Even though the mizuna wasn't as big as he would like, lacking a thick taproot, Tak Tsunemoto harvested a box worth from his garden plot in Mar Vista. He couldn't wait. On New Year's Day he needed to take the greens to members of a Japanese Buddhist church.
In Japan, New Year's Day is traditionally marked by having the good-luck meal of ozoni, a soup incorporating the pounded rice cake called mochi. Although you will see all kinds of variations, proper ozoni almost always includes stalks of fresh mizuna (Brassica rapa nipponosica, sometimes called potherd mustard). The serrated leaves on the dandelion-type stalk are added at the last minute to provide color and a distinctive flavor, peppery and slightly earthy. The leaves are thin, almost papery, and lose texture if cooked too long.
Native to China, mizuna grows fast and is slow to bolt, meaning it's ready to harvest in less than two months but good for a long time before it goes to seed. It's easy to propagate from seed, even when temperatures dip down to the 40s.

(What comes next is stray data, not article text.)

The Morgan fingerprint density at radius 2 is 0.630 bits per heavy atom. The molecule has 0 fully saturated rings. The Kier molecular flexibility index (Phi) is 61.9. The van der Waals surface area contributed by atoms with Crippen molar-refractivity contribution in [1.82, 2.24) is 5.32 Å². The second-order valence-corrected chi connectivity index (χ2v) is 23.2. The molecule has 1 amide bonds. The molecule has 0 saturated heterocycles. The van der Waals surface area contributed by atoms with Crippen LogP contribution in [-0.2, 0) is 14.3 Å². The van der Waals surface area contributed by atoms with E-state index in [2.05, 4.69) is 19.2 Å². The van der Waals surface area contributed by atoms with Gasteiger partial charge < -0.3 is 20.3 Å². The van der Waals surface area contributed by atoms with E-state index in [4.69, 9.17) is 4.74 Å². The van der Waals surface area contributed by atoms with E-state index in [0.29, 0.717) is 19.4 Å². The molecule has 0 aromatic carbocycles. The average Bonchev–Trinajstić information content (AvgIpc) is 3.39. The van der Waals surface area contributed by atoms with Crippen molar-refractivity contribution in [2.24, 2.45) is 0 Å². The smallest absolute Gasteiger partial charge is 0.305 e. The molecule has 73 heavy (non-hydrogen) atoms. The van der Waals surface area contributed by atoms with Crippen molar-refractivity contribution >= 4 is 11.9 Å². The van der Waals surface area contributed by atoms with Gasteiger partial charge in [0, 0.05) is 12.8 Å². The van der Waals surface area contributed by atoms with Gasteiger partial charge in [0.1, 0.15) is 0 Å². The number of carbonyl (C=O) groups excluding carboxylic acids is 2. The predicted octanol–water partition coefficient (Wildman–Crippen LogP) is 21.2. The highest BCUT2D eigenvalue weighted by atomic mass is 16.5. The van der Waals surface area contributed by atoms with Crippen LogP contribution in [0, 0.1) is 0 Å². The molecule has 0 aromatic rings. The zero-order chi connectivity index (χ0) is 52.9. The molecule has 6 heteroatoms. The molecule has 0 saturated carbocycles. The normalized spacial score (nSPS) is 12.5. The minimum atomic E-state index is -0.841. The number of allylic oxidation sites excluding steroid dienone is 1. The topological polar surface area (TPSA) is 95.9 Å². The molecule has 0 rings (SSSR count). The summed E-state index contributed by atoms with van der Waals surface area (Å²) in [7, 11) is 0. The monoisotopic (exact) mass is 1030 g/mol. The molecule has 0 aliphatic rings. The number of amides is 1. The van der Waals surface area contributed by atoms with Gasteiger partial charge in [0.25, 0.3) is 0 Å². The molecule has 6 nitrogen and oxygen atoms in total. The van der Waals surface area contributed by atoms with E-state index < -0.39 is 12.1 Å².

Tsunemoto's plants were smaller than usual because he was late getting them into the ground, missing his usual October planting. He scattered seed in November and transplanted the mizuna when plants were barely an inch high, spacing them about 5 inches apart in rows.
Although entire plants are harvested for New Year's Day ozoni, mizuna, like other mustards, is a reliable cut-and-come-again plant, good for repeated snipping as well as successive plantings. It does well in the mild winters of Southern California, because its normal pests, aphids and white fly, are absent.
Demand for the green is highest around New Year's Day, but this is not just for holidays. Mizuna often is included in salad mixes for its piquant taste.
Getting it: Gardeners will find that "assorted greens" seed packages often will include mizuna. The Quick Stirfry Blend from Renee's Garden (www.reneesgarden.com) is equal parts mizuna, kale and mild mustards. You can find seedlings and seeds at some nurseries, including Sunset Nursery in Silver Lake and Hashimoto Nursery in West L.A.